Look what I got...
Wednesday, 28 November 2007
Tuesday, 27 November 2007
As we converged, I could make out the rhythmic flashes from the reflectors on his pedal, up and down, and I knew that here was a fellow cycle commuter making his way home in the dark and damp.
As we passed, he called out with a cheery note:
I replied similarly, and finished the remainder of the short journey with a big smile.
Monday, 26 November 2007
Monday, 19 November 2007
"Looks like it's going to be a beautiful dawn, darling! Can I make you a coffee?"
I suspect it doesn't help if you whisper, and try not to sound too cheerful .
Friday, 16 November 2007
Seems like I'm getting asked this question a lot lately.
It usually goes like this:
I'll be in a store, buying something small and trivial (like a carton of juice, or a Cranks sandwich) and the ever-helpful checkout operator will automatically reach for a carrier bag.
"Hold on," I'll say cheerfully. "I'm alright without a bag."
"Don't worry about a bag."
"I don't need a bag. Thank you."
Whatever the format, I usually manage to deliver the statement with a cheery smile. The response is depressingly predictable, delivered in a slightly disbelieving tone.
"Are you sure?"
Well, yes. I'm quite certain, as it goes.
It's not a difficult concept to grasp, surely? A customer declining a shabby scrap of plastic that will serve its intended purpose for a few minutes before retiring to clutter up the house for months, and then some landfill site for the rest of the century. Or just loiter about in a tree forever.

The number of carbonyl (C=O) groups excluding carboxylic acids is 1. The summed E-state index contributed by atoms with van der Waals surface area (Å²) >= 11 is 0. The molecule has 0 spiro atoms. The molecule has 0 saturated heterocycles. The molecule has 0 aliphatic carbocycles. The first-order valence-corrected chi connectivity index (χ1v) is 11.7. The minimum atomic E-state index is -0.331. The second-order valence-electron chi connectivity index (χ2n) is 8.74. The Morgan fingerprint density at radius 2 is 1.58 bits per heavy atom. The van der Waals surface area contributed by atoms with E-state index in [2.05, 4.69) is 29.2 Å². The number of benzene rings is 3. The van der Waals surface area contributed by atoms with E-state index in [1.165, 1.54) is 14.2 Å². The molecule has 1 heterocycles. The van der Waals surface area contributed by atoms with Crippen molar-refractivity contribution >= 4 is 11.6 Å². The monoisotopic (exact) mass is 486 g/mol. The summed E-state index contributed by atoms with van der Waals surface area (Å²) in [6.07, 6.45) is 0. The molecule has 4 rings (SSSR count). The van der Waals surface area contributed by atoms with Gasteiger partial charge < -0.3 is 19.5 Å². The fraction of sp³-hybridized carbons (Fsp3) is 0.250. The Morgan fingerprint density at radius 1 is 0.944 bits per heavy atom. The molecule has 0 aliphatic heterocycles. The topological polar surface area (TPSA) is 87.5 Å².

My response is generally less cheery, delivered through teeth gritted in resignation or suppressed rage.
"Yes, I'm quite sure."
One day this question will be a thing of the past, a distant memory. Perhaps when we've got away from this habitual, helpful, value-add attitude and got into the habit of carrying our own bags. Or just using our hands to Carry Things.
Radical stuff, eh?
Friday, 2 November 2007
The conditions that intensively farmed indoor chickens experience during their short, miserable existences have been widely documented for some time. And for a number of years, it has been my decision to choose free range birds whenever I buy chicken. Yes, there is a small price difference. But there is also a significant taste difference, and a massive ethical difference. If I eat chicken a little less often as a consequence, the result it that I savour it even more, and make the most out of every scrap.
The Chicken Out! campaign aims to raise standards for chickens, and for those of us that eat them. Why not pop over to the Chicken Out! website and remind yourself of the issues? You might even want to register your support for the campaign.
I have. After all, to use a well-worn phrase, I'm worth it.
(More on the abuse of poultry)
Thursday, 1 November 2007
Now, I know that offsetting doesn't actually wipe out the emissions resulting from the flight (hence the name, one might observe). It doesn't get me off the proverbial Carbon Hook, or solve the larger problems of climate change.
The particular scheme, operated by Qantas, and approved by the Australian Government, supports carbon sequestration through tree planting. I know it's a token gesture.
But it is a positive step. It is action, rather than inaction. I did consider the issue. I made a choice. And - most importantly - I took action. That definitely counts for something.
If you need more, see qantas.com/flycarbonneutral.